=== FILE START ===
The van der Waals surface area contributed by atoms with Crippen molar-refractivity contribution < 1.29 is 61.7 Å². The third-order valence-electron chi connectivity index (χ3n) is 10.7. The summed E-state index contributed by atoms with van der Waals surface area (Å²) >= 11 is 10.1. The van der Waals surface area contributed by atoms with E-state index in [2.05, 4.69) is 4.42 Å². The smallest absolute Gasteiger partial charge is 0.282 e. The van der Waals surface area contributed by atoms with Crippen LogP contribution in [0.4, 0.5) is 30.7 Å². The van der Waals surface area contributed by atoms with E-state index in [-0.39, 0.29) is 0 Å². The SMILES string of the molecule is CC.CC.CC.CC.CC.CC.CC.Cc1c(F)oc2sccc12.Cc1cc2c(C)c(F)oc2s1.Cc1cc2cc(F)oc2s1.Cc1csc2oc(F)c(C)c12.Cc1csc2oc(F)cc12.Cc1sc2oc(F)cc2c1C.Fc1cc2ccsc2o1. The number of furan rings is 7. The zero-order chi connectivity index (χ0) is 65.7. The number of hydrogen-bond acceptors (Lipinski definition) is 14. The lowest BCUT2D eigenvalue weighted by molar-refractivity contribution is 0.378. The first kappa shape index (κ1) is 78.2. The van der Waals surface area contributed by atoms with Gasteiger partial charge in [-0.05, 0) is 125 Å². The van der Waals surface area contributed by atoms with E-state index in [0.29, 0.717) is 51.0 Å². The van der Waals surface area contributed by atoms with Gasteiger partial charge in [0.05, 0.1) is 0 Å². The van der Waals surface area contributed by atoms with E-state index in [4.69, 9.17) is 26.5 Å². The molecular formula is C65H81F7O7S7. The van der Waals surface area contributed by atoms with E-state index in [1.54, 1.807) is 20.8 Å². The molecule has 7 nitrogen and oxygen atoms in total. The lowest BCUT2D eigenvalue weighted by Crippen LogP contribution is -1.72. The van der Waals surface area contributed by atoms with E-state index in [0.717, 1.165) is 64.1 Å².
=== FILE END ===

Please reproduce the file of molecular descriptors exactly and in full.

The van der Waals surface area contributed by atoms with Crippen molar-refractivity contribution < 1.29 is 61.7 Å². The third-order valence-electron chi connectivity index (χ3n) is 10.7. The summed E-state index contributed by atoms with van der Waals surface area (Å²) >= 11 is 10.1. The van der Waals surface area contributed by atoms with E-state index in [2.05, 4.69) is 4.42 Å². The smallest absolute Gasteiger partial charge is 0.282 e. The van der Waals surface area contributed by atoms with Crippen LogP contribution in [0.4, 0.5) is 30.7 Å². The van der Waals surface area contributed by atoms with E-state index in [-0.39, 0.29) is 0 Å². The SMILES string of the molecule is CC.CC.CC.CC.CC.CC.CC.Cc1c(F)oc2sccc12.Cc1cc2c(C)c(F)oc2s1.Cc1cc2cc(F)oc2s1.Cc1csc2oc(F)c(C)c12.Cc1csc2oc(F)cc12.Cc1sc2oc(F)cc2c1C.Fc1cc2ccsc2o1. The number of furan rings is 7. The zero-order chi connectivity index (χ0) is 65.7. The number of hydrogen-bond acceptors (Lipinski definition) is 14. The lowest BCUT2D eigenvalue weighted by molar-refractivity contribution is 0.378. The first kappa shape index (κ1) is 78.2. The van der Waals surface area contributed by atoms with Gasteiger partial charge in [-0.05, 0) is 125 Å². The van der Waals surface area contributed by atoms with E-state index in [0.29, 0.717) is 51.0 Å². The van der Waals surface area contributed by atoms with Gasteiger partial charge in [0.05, 0.1) is 0 Å². The van der Waals surface area contributed by atoms with E-state index in [4.69, 9.17) is 26.5 Å². The molecular formula is C65H81F7O7S7. The van der Waals surface area contributed by atoms with E-state index in [1.54, 1.807) is 20.8 Å². The molecule has 7 nitrogen and oxygen atoms in total. The lowest BCUT2D eigenvalue weighted by Crippen LogP contribution is -1.72. The van der Waals surface area contributed by atoms with E-state index in [0.717, 1.165) is 64.1 Å².